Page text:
Despite being on the technology radar for decades, home automation remains fairly fragmented, with multiple communication standards and an array of small vendors rather than a few dominant players. However, interest in home automation has recently been rekindled as major players are getting into the game and Internet of Things-style technologies take hold.

Note: This article is also available as an image gallery and a video hosted by TechRepublic columnist Tom Merritt.

1: Nest (free app that requires purchase of Nest hardware)

The “media darling” of home automation is the Nest, a controllable thermostat and associated app. Nest took the rather mundane home thermostat, applied some exceptional industrial design, and made automating the device fairly easy. While certainly not the first automated thermostat, the Nest device is Wi-Fi enabled and doesn’t require any additional hardware. It also claims to “learn” your habits based on how you adjust the temperature. It can turn down the heating and cooling while you’re away and send you pretty emails detailing your energy usage (Figure A).

Figure A

Nest’s biggest strength: its easy setup. But the end-to-end service is also its biggest weakness, as Nest doesn’t talk to other home automation components without custom code or unsupported software. This is, unfortunately, a recurring theme in home automation.

2: Haiku ($49.99; requires a compatible alarm panel)

Haiku supports only automation controllers from an automation company called HAI and requires a fair amount of technical know-how to get your controller “talking” to the internet. The small benefit is that the automation controller can often communicate with various lighting and security subsystems, allowing it to serve as “translator” for the rest of your automation system. Once the technical gyrations are done, Haiku provides a fairly modern interface that gives you complete control of your home and lets you view security sensors, cameras, and lights (Figure B). Much to the chagrin of my wife, I’m amused to no end that I can turn our lights on and off from an airplane or another continent. More pragmatically, I can turn off the alarm and open the garage door to let a repairman in the house if no one is home.

Figure B

3: Plex (free software; Plex Pass service offers additional functionality)

A major area targeted for home automation has been audio and video entertainment. If you’re willing to forgo the convenience (and associated restrictions) of something like AppleTV, Plex (Figure C) offers a fairly compelling solution to viewing audio and video content on a variety of devices. The system consists of the Plex server application, which runs on Windows, Mac, and Linux, as well as client applications that run on everything, including desktops, televisions, Roku devices, smartphones, and tablets. Provide Plex with links to where you’ve stored media files, and it creates a beautiful user interface with downloaded information about the title, watched and unwatched indicators, and even an ability to sync content to an iOS or Android device.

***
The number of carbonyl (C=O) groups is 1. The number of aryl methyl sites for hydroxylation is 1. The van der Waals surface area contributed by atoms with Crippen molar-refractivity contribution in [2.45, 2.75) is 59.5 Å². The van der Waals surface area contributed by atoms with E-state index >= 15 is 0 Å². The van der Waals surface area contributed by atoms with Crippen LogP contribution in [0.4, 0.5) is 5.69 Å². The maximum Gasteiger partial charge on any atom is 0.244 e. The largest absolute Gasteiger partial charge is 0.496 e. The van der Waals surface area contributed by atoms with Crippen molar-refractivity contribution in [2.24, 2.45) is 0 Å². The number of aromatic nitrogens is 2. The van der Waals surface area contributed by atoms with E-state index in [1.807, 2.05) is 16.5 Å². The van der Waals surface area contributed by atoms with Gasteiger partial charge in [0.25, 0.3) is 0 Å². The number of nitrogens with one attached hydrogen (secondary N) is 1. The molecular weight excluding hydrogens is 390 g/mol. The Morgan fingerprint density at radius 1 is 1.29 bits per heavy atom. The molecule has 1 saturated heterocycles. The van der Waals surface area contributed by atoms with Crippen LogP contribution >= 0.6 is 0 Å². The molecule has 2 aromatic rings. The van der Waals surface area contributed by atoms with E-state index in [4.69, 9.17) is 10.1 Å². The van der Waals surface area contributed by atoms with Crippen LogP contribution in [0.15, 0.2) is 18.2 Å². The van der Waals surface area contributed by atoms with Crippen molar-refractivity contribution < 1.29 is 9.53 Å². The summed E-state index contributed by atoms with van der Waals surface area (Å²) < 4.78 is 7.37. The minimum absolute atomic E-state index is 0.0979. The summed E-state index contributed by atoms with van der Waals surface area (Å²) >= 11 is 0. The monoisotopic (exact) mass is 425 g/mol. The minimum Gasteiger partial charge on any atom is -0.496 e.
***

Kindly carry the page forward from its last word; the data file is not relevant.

Figure C

Plex takes most of the hard work out of playing your media collection on almost any device, but do be aware that converting your existing media, especially studio-released movies on DVDs and Blu-ray discs, is time-consuming, frustrating, and potentially illegal depending on where you reside and the current state of copyright law, even if you’ve purchased those discs.

4: Sonos (free app; requires purchase of Sonos hardware)

Another standard component of most home automation systems is multi-room audio, whereby you can play and control music in multiple locations in your home or apartment. The problem with these systems is that they’re generally difficult to retrofit, since they require speakers and wiring installed in each room. Sonos (Figure D) works around this problem by providing boombox-like hardware that can be placed in any room and controlled via a smartphone.

Figure D

Sonos connects to various music services like Pandora and Spotify and can connect to your home network and retrieve music from your iTunes library or a shared drive. This easy setup and smartphone integration comes at a relatively high price, however, and the Sonos hardware is far from bargain basement pricing.

5: Z-Wave

Z-Wave is emerging as the dominant wireless standard for home automation. (The main competitor, ZigBee, is a bit more expensive and generally more widely used in commercial applications.) Devices ranging from light switches to door locks to garage door openers can communicate over Z-Wave (Figure E).

Figure E

The obvious benefit to using a wireless protocol like Z-Wave is that you can retrofit automation components to an existing home without removing drywall and running wires. The main drawbacks to Z-Wave are similar to every wireless standard: limited range, slower transmission speeds, higher cost, and less reliability than wired. While that’s a daunting list, as someone who’s attempted to run new wires behind existing drywall, I can attest that avoiding that task is often worth the drawbacks.

Z-Wave is not specifically an “app,” but a variety of devices can communicate via the Z-Wave protocol, and smartphone applications that can control them. Most automation controllers, ranging from traditional alarm and automation panels to stand-alone automation controllers like the Mi Casa Verde, can “talk” Z-Wave and be controlled by a smartphone application. Similarly, you can purchase a USB stick that will communicate with a Z-Wave network and use an application like InControl, or even an open source automation controller like openHAB.

Are you automating?

Have you used any of these technologies in your home? What other automation solutions are you using or considering? Share your thoughts with fellow TechRepublic members.

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